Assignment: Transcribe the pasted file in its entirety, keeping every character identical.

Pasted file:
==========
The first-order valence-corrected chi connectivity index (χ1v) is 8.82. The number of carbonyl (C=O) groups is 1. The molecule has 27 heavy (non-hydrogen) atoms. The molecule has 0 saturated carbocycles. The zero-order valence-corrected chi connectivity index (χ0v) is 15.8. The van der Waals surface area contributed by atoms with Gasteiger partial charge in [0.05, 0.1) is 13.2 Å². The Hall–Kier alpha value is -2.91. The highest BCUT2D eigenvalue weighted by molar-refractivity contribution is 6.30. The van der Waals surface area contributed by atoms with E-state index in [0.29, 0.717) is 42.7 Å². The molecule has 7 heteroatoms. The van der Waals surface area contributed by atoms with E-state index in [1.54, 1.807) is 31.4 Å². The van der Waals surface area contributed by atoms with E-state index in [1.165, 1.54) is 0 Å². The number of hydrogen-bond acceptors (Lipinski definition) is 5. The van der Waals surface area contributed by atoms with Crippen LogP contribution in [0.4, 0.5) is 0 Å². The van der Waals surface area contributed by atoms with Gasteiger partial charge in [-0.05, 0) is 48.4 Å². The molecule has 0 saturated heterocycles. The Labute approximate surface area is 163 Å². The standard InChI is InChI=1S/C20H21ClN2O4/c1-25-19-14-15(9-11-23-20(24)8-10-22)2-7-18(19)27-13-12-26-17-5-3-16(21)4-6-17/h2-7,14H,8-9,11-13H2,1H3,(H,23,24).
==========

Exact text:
The first-order valence-corrected chi connectivity index (χ1v) is 8.82. The number of carbonyl (C=O) groups is 1. The molecule has 27 heavy (non-hydrogen) atoms. The molecule has 0 saturated carbocycles. The zero-order valence-corrected chi connectivity index (χ0v) is 15.8. The van der Waals surface area contributed by atoms with Gasteiger partial charge in [0.05, 0.1) is 13.2 Å². The Hall–Kier alpha value is -2.91. The highest BCUT2D eigenvalue weighted by molar-refractivity contribution is 6.30. The van der Waals surface area contributed by atoms with E-state index in [0.29, 0.717) is 42.7 Å². The molecule has 7 heteroatoms. The van der Waals surface area contributed by atoms with E-state index in [1.54, 1.807) is 31.4 Å². The van der Waals surface area contributed by atoms with E-state index in [1.165, 1.54) is 0 Å². The number of hydrogen-bond acceptors (Lipinski definition) is 5. The van der Waals surface area contributed by atoms with Crippen LogP contribution in [0.4, 0.5) is 0 Å². The van der Waals surface area contributed by atoms with Gasteiger partial charge in [-0.05, 0) is 48.4 Å². The molecule has 0 saturated heterocycles. The Labute approximate surface area is 163 Å². The standard InChI is InChI=1S/C20H21ClN2O4/c1-25-19-14-15(9-11-23-20(24)8-10-22)2-7-18(19)27-13-12-26-17-5-3-16(21)4-6-17/h2-7,14H,8-9,11-13H2,1H3,(H,23,24).